Some states, including Texas, Utah and Louisiana, were not included in the study because they did not have consistent data, or they changed their methods for collecting data during the study period, the researchers noted.
Nationally, about one in eight preschoolers is obese in the United States, the CDC said. Young children who are overweight or obese are five times more likely to be overweight or obese as adults, compared with normal-weight children, the CDC says.
The new report analyzed information from about 12 million preschoolers who take part in federally funded mother- and child-nutrition programs.
In 2011, preschool obesity rates ranged from a low of 9.2 percent in Hawaii, to 16.6 in New Jersey and Rhode Island, and 17.9 percent in Puerto Rico.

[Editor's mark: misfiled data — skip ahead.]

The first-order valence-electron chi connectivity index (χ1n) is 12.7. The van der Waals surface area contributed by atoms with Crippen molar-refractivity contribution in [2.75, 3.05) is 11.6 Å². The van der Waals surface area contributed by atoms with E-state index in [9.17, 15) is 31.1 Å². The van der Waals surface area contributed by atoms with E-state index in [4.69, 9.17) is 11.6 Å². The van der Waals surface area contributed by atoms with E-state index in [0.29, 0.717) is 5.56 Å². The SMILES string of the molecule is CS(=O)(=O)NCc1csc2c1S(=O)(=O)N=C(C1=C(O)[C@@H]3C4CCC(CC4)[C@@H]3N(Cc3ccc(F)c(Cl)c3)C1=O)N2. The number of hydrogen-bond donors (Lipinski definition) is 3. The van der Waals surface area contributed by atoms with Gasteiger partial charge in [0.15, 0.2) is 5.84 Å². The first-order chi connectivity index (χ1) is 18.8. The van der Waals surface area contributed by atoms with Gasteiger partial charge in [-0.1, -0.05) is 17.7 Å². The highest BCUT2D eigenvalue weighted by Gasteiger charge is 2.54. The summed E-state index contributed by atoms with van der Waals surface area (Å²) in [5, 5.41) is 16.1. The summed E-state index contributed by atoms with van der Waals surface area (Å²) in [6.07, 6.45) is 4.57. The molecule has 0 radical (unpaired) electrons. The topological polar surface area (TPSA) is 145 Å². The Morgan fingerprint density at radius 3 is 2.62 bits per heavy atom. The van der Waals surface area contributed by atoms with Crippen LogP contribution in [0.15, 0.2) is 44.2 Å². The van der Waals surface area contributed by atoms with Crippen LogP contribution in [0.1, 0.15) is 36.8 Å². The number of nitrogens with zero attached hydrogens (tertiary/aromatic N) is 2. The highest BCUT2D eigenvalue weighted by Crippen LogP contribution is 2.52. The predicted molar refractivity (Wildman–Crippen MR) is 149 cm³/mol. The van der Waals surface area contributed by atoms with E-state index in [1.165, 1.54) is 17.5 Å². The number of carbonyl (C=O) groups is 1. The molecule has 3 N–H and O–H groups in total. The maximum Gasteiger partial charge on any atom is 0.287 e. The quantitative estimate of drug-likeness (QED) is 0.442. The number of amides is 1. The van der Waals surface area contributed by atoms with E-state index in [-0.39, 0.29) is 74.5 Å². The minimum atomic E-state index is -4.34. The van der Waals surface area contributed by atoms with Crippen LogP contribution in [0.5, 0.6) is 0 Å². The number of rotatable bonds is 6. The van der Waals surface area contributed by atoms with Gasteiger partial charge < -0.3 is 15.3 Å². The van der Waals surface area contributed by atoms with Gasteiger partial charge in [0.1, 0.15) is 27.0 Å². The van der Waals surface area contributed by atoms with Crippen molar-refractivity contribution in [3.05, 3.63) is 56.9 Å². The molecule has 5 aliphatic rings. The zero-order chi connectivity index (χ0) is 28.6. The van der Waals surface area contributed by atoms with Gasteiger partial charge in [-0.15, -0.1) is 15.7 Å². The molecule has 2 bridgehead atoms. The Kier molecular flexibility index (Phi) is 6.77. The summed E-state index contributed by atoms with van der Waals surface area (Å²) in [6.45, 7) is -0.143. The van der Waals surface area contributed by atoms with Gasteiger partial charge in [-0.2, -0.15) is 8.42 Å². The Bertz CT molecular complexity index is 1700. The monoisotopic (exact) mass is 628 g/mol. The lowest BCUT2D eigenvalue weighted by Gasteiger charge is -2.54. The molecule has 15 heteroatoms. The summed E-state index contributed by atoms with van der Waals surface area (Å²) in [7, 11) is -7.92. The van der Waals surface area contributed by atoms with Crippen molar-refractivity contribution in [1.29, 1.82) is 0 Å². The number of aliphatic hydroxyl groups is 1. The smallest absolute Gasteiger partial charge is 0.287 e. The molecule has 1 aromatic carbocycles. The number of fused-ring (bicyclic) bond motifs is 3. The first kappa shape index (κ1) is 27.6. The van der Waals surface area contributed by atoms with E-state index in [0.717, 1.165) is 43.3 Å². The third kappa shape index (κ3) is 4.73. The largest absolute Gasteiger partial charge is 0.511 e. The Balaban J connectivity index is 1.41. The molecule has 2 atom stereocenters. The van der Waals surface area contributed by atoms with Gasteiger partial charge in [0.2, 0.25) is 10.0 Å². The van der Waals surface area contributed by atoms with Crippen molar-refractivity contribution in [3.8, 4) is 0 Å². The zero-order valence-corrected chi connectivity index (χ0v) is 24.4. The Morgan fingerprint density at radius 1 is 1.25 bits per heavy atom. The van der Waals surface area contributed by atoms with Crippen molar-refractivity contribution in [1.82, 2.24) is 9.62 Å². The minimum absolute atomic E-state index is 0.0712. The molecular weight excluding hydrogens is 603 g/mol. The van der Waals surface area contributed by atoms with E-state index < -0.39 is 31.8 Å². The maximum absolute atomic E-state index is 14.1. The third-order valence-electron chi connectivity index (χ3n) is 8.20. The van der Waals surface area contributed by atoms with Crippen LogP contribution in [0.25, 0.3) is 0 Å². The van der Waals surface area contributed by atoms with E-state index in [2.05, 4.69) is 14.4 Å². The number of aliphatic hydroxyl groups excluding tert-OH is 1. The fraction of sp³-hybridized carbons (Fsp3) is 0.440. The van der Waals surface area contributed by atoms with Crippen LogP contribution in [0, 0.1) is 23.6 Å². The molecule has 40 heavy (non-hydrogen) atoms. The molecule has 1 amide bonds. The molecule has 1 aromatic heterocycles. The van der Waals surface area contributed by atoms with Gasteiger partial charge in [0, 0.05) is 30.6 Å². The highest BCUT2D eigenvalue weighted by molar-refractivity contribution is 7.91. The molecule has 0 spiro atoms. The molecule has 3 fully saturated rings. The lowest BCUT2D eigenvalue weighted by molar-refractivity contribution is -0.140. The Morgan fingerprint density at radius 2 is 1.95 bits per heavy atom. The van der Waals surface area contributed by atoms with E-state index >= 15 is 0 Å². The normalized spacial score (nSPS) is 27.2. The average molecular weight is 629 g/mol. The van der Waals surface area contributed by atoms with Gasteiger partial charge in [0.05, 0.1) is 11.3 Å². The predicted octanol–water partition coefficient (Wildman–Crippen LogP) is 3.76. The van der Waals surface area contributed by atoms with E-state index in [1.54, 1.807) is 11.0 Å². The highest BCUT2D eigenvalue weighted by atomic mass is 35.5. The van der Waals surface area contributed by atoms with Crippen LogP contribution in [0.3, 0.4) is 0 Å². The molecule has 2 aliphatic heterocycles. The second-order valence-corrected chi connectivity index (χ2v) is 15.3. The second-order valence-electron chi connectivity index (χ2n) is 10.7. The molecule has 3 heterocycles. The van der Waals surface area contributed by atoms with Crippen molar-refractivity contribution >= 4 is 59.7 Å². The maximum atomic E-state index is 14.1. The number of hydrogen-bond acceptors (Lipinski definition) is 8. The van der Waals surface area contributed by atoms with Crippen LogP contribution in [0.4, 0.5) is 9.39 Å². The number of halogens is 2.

While the researchers could not determine the reason for the decline seen in some states, it may reflect efforts to increase awareness about the importance of healthy nutrition and physical activity, and reduced screen-time for young children, the CDC said. Increases in breastfeeding, which some studies suggest protects against childhood obesity, may have also played a role.